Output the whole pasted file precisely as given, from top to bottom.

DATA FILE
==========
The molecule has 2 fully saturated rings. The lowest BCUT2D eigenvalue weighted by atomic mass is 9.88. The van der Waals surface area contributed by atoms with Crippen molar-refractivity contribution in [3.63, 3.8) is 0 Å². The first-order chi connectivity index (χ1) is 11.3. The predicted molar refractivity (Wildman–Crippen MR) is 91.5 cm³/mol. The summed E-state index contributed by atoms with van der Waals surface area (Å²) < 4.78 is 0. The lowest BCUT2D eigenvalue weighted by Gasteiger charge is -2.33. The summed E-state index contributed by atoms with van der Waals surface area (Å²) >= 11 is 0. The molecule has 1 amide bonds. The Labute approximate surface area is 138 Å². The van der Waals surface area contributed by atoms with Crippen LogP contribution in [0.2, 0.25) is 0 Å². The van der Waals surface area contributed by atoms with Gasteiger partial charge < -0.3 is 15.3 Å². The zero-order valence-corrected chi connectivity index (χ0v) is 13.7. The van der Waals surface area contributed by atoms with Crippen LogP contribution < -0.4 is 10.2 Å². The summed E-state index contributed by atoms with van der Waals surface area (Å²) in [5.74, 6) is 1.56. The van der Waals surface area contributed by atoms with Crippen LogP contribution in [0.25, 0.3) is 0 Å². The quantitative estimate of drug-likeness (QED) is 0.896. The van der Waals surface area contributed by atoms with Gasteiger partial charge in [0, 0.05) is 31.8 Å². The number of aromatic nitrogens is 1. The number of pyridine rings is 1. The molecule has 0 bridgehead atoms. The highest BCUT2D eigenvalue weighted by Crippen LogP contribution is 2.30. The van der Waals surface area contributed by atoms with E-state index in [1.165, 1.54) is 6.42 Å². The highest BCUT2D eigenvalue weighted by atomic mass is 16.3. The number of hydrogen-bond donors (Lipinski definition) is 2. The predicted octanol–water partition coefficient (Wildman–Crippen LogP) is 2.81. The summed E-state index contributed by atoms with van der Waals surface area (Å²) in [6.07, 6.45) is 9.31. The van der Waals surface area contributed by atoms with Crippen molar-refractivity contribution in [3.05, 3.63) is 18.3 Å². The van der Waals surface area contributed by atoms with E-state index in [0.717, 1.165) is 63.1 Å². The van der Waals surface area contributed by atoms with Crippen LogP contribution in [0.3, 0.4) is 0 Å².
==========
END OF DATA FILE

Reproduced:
The molecule has 2 fully saturated rings. The lowest BCUT2D eigenvalue weighted by atomic mass is 9.88. The van der Waals surface area contributed by atoms with Crippen molar-refractivity contribution in [3.63, 3.8) is 0 Å². The first-order chi connectivity index (χ1) is 11.3. The predicted molar refractivity (Wildman–Crippen MR) is 91.5 cm³/mol. The summed E-state index contributed by atoms with van der Waals surface area (Å²) < 4.78 is 0. The lowest BCUT2D eigenvalue weighted by Gasteiger charge is -2.33. The summed E-state index contributed by atoms with van der Waals surface area (Å²) >= 11 is 0. The molecule has 1 amide bonds. The Labute approximate surface area is 138 Å². The van der Waals surface area contributed by atoms with Crippen LogP contribution in [0.2, 0.25) is 0 Å². The van der Waals surface area contributed by atoms with Gasteiger partial charge < -0.3 is 15.3 Å². The zero-order valence-corrected chi connectivity index (χ0v) is 13.7. The van der Waals surface area contributed by atoms with Crippen LogP contribution < -0.4 is 10.2 Å². The summed E-state index contributed by atoms with van der Waals surface area (Å²) in [5.74, 6) is 1.56. The van der Waals surface area contributed by atoms with Crippen LogP contribution in [0.25, 0.3) is 0 Å². The quantitative estimate of drug-likeness (QED) is 0.896. The van der Waals surface area contributed by atoms with Gasteiger partial charge in [0, 0.05) is 31.8 Å². The number of aromatic nitrogens is 1. The number of pyridine rings is 1. The molecule has 0 bridgehead atoms. The highest BCUT2D eigenvalue weighted by Crippen LogP contribution is 2.30. The van der Waals surface area contributed by atoms with E-state index in [1.165, 1.54) is 6.42 Å². The highest BCUT2D eigenvalue weighted by atomic mass is 16.3. The number of hydrogen-bond donors (Lipinski definition) is 2. The predicted octanol–water partition coefficient (Wildman–Crippen LogP) is 2.81. The summed E-state index contributed by atoms with van der Waals surface area (Å²) in [6.07, 6.45) is 9.31. The van der Waals surface area contributed by atoms with Crippen molar-refractivity contribution in [3.05, 3.63) is 18.3 Å². The van der Waals surface area contributed by atoms with E-state index in [0.717, 1.165) is 63.1 Å². The van der Waals surface area contributed by atoms with Crippen LogP contribution in [0.3, 0.4) is 0 Å².